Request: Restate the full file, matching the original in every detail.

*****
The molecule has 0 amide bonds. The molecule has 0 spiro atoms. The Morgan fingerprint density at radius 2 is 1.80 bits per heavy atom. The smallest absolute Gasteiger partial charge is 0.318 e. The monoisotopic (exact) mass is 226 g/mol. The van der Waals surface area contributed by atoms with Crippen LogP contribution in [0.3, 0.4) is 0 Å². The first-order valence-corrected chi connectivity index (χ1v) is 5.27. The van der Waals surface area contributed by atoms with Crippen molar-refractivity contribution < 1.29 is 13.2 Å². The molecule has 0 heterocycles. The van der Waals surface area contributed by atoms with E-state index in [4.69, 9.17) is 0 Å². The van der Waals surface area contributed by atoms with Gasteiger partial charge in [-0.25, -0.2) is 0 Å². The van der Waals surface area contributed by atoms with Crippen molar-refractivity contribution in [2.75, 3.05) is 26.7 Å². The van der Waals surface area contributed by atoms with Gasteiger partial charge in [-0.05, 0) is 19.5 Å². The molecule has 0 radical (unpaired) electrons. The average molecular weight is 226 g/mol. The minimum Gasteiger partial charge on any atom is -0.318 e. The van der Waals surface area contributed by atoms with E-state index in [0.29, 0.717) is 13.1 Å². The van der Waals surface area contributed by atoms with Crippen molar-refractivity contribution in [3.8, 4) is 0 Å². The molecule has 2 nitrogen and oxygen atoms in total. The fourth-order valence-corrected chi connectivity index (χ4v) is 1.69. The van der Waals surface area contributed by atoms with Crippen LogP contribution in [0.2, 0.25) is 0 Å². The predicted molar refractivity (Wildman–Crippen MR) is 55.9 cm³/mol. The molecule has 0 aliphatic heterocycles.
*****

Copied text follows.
The molecule has 0 amide bonds. The molecule has 0 spiro atoms. The Morgan fingerprint density at radius 2 is 1.80 bits per heavy atom. The smallest absolute Gasteiger partial charge is 0.318 e. The monoisotopic (exact) mass is 226 g/mol. The van der Waals surface area contributed by atoms with Crippen LogP contribution in [0.3, 0.4) is 0 Å². The first-order valence-corrected chi connectivity index (χ1v) is 5.27. The van der Waals surface area contributed by atoms with Crippen molar-refractivity contribution < 1.29 is 13.2 Å². The molecule has 0 heterocycles. The van der Waals surface area contributed by atoms with E-state index in [4.69, 9.17) is 0 Å². The van der Waals surface area contributed by atoms with Gasteiger partial charge in [-0.25, -0.2) is 0 Å². The van der Waals surface area contributed by atoms with Crippen molar-refractivity contribution in [2.75, 3.05) is 26.7 Å². The van der Waals surface area contributed by atoms with Gasteiger partial charge in [-0.05, 0) is 19.5 Å². The molecule has 0 radical (unpaired) electrons. The average molecular weight is 226 g/mol. The minimum Gasteiger partial charge on any atom is -0.318 e. The van der Waals surface area contributed by atoms with E-state index in [0.29, 0.717) is 13.1 Å². The van der Waals surface area contributed by atoms with Crippen molar-refractivity contribution in [3.8, 4) is 0 Å². The molecule has 2 nitrogen and oxygen atoms in total. The fourth-order valence-corrected chi connectivity index (χ4v) is 1.69. The van der Waals surface area contributed by atoms with Crippen LogP contribution in [0.2, 0.25) is 0 Å². The predicted molar refractivity (Wildman–Crippen MR) is 55.9 cm³/mol. The molecule has 0 aliphatic heterocycles.